ANDERSEN AIR FORCE BASE, Guam -- Waves crashing on the reef line, the ocean at high tide and winds blowing strongly seemed to almost forecast what a dark day it would become for an Airman at the 36th Medical Group.
On Aug. 5, 2016, Staff Sgt. Jason Blas, a 36th Medical Support Squadron pharmacy flight chief, took a trip to Gun Beach in Tamuning, Guam, with his family and friends. Since the water conditions were not favorable, they decided to swim closer to the shore, with the intentions of avoiding danger.
After a few minutes, Blas heard screams coming from the reef and saw a man waving his arms back and forth. At first he thought the man was waving to somebody else on shore, but after seeing another man yelling for help, he realized someone was in danger.
“We noticed there was another person beyond the reef line who was bobbing,” Blas said. “I told my wife that one of the men was drowning and to call 911. Four other guys and I rushed out into the water. One of the men was inside the reef line and the other was outside of it. As I got closer to the men, I realized they were speaking Korean and because I am fluent in that language, I was able to communicate with to them to find out what happened.”
At Gun Beach there is a path that leads from the beach to outside of reef which are used by scuba divers. Since that is the only opening in the reef line, the man was carried by the current while snorkeling.
“They didn’t know how to swim, but luckily had life vests on,” Blas said. “We were trying to tell the man stuck beyond the reef to calm down, because he was trying to swim back straight from where he came from and consequently, was swallowing a lot of water. Because the riptide was going in and out, he would have been sucked back in and under if it wasn’t for his life vest. We were directing him how to swim back towards us, but after about ten minutes, he became unresponsive.”
With no sight of an ambulance on scene, Blas decided to risk his own life and go past the reef to rescue the man with the help of the other men who rushed into the ocean with him.
“Once I passed the reef, I got close enough to push him off to the side so that one of the other men could grab him,” Blas said. “Then I started thinking how bad the situation was because I was then stuck. Luckily, I was able to swim away and out and I landed on the other side of the reef where someone came and helped me.”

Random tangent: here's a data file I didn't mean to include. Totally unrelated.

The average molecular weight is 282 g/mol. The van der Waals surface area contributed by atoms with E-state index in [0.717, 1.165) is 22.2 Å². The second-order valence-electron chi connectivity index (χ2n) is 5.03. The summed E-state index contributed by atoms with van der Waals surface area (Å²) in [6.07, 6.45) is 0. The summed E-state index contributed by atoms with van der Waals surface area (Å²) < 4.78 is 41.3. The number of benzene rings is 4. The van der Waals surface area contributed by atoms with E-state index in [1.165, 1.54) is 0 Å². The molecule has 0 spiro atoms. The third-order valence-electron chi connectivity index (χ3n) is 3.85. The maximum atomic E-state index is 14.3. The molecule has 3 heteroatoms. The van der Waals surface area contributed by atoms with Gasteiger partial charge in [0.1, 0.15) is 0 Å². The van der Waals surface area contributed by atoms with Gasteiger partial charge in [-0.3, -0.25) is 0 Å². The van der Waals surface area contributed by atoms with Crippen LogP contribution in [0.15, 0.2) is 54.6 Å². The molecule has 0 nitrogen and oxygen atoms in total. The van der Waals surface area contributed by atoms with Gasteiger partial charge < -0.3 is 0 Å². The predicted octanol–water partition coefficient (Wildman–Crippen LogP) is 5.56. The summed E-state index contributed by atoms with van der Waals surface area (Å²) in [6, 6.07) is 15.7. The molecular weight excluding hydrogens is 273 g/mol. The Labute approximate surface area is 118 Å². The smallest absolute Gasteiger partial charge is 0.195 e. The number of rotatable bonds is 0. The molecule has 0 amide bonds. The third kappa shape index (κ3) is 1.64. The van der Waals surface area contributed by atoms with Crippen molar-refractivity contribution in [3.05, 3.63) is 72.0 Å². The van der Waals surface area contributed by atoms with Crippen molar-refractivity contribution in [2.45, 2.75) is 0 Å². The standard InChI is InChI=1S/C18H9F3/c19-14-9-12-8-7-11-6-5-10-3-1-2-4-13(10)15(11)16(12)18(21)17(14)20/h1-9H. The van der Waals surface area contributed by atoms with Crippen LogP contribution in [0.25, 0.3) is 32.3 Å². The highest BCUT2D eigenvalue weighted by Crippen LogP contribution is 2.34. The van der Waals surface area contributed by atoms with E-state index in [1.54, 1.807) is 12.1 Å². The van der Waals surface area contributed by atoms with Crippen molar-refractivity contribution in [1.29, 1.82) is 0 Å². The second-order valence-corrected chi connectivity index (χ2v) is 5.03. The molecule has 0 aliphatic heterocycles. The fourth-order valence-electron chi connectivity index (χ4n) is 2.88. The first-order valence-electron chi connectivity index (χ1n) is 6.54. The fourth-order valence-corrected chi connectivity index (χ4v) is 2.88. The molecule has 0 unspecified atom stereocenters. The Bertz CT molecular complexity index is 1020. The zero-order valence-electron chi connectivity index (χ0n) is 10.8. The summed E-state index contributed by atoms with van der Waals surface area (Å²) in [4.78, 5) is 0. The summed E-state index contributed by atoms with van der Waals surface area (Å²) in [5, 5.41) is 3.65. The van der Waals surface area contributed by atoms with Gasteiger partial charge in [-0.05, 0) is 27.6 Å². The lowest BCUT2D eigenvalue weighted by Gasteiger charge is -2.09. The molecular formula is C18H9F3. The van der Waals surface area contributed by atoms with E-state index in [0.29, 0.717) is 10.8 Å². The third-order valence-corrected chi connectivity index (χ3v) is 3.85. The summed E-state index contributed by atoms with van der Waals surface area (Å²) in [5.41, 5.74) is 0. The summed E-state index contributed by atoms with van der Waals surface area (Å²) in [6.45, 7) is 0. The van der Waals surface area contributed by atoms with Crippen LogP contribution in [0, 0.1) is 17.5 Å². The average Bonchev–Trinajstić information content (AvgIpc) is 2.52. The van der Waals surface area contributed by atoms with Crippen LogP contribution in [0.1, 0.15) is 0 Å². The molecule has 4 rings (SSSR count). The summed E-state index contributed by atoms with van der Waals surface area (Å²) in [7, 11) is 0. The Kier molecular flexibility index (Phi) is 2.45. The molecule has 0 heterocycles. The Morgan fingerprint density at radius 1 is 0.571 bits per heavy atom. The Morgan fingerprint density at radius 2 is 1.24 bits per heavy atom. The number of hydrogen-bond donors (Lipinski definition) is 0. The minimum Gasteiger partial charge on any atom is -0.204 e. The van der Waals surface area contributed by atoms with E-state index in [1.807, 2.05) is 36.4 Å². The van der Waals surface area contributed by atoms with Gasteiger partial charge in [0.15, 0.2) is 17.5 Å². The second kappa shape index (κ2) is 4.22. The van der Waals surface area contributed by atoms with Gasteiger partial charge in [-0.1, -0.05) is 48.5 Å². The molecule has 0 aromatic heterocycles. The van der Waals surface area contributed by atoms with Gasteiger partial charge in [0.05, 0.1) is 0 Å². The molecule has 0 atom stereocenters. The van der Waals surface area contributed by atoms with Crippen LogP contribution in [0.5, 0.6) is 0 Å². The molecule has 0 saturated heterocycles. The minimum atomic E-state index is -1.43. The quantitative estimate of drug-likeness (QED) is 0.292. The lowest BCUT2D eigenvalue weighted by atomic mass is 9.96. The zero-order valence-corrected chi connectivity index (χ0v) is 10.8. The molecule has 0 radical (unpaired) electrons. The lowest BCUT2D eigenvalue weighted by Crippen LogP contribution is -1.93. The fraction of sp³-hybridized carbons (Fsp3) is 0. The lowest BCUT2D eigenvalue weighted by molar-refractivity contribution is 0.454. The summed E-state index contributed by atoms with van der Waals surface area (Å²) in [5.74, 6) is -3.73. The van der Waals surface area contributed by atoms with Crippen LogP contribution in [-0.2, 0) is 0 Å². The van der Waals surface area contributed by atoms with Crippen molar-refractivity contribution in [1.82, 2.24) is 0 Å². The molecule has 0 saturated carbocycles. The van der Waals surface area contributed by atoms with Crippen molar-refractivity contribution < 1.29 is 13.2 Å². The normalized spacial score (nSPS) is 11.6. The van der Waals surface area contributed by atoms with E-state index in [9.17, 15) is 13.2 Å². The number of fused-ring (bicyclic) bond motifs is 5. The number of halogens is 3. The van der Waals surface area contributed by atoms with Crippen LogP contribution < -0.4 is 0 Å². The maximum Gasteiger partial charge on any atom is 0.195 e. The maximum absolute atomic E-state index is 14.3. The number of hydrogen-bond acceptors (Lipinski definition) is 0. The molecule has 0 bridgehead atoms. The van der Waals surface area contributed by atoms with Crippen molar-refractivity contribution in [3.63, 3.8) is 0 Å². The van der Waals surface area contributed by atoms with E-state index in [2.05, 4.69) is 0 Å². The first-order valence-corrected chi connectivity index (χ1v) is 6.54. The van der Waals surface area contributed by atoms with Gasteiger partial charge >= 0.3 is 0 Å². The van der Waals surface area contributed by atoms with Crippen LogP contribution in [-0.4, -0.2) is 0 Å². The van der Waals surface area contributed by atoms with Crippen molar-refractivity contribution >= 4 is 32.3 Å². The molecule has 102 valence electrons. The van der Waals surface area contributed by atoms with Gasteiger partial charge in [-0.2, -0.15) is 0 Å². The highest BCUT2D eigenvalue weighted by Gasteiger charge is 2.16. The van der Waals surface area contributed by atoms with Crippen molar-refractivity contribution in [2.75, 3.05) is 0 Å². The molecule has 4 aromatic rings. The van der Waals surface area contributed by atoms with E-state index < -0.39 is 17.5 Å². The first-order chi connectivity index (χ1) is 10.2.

After everybody was safely on shore, Blas saw how tired the man was and assessed the situation and checked his vital signs. Fortunately, the man did not need CPR before the ambulance arrived.
“A few minutes after getting back to shore, the fire department responded,” Blas said. “The emergency responders assessed him and took him to the hospital to evaluate him and check to see if he had any fluid in his lungs.”
With his past experience as a lifeguard, Blas was able to do all he possibly could to help the man before the emergency responders arrived on scene. However, even with his four years of lifeguard duty at Pacific Islander Club before enlisting in the Air Force, it did not fully prepare him for that day.
“I had previous experience of watching the beach and pool, but this was my first time going out past the reef to save someone,” Blas said. “Next time, I know I have to be more careful with the decisions I make, as I could have become a victim myself. However, I felt that time was of the essence and that he would have drowned if we didn’t go in right away.”
He cautions to anybody who doesn’t feel confident in their swimming abilities to always use a life vest and to become familiar with the water conditions and tides through the National Weather Service.
“Always know which way the water current is pulling prior to water entry,” said Tech. Sgt. Christopher Bunn-Toves, occupational safety NCO in charge. “A way to detect the direction of water flow is by throwing a coconut in the water. Also, it is vital that you know where you are when you participate in water activities in case you have to call for rescue services. By knowing your location, you can accurately direct rescue crews to your exact location.”
Individuals are reminded to have a wingman with them as well as first aid kit or supplies handy when swimming. For any questions regarding water safety or what beaches or coves are safe, contact the wing safety office at 366-3325.